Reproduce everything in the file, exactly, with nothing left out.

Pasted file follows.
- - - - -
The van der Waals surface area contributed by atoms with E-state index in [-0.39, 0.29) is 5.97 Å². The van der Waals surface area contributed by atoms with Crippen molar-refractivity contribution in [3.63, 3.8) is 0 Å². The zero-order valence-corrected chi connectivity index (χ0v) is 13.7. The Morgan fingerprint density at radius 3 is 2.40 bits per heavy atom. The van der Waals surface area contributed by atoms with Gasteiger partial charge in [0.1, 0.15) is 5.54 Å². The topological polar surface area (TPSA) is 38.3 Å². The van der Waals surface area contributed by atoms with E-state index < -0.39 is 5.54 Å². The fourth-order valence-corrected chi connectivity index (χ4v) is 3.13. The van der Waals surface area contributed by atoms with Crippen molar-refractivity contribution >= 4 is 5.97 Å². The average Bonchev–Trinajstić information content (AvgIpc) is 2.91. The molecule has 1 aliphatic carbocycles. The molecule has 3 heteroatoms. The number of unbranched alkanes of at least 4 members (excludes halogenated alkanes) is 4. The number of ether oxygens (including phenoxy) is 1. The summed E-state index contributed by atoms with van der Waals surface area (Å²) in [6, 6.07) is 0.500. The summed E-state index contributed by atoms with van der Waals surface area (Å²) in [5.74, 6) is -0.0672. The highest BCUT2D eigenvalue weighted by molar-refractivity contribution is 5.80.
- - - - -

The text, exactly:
The van der Waals surface area contributed by atoms with E-state index in [-0.39, 0.29) is 5.97 Å². The van der Waals surface area contributed by atoms with Crippen molar-refractivity contribution in [3.63, 3.8) is 0 Å². The zero-order valence-corrected chi connectivity index (χ0v) is 13.7. The Morgan fingerprint density at radius 3 is 2.40 bits per heavy atom. The van der Waals surface area contributed by atoms with Gasteiger partial charge in [0.1, 0.15) is 5.54 Å². The topological polar surface area (TPSA) is 38.3 Å². The van der Waals surface area contributed by atoms with E-state index < -0.39 is 5.54 Å². The fourth-order valence-corrected chi connectivity index (χ4v) is 3.13. The van der Waals surface area contributed by atoms with Crippen molar-refractivity contribution >= 4 is 5.97 Å². The average Bonchev–Trinajstić information content (AvgIpc) is 2.91. The molecule has 1 aliphatic carbocycles. The molecule has 3 heteroatoms. The number of unbranched alkanes of at least 4 members (excludes halogenated alkanes) is 4. The number of ether oxygens (including phenoxy) is 1. The summed E-state index contributed by atoms with van der Waals surface area (Å²) in [6, 6.07) is 0.500. The summed E-state index contributed by atoms with van der Waals surface area (Å²) in [5.74, 6) is -0.0672. The highest BCUT2D eigenvalue weighted by molar-refractivity contribution is 5.80.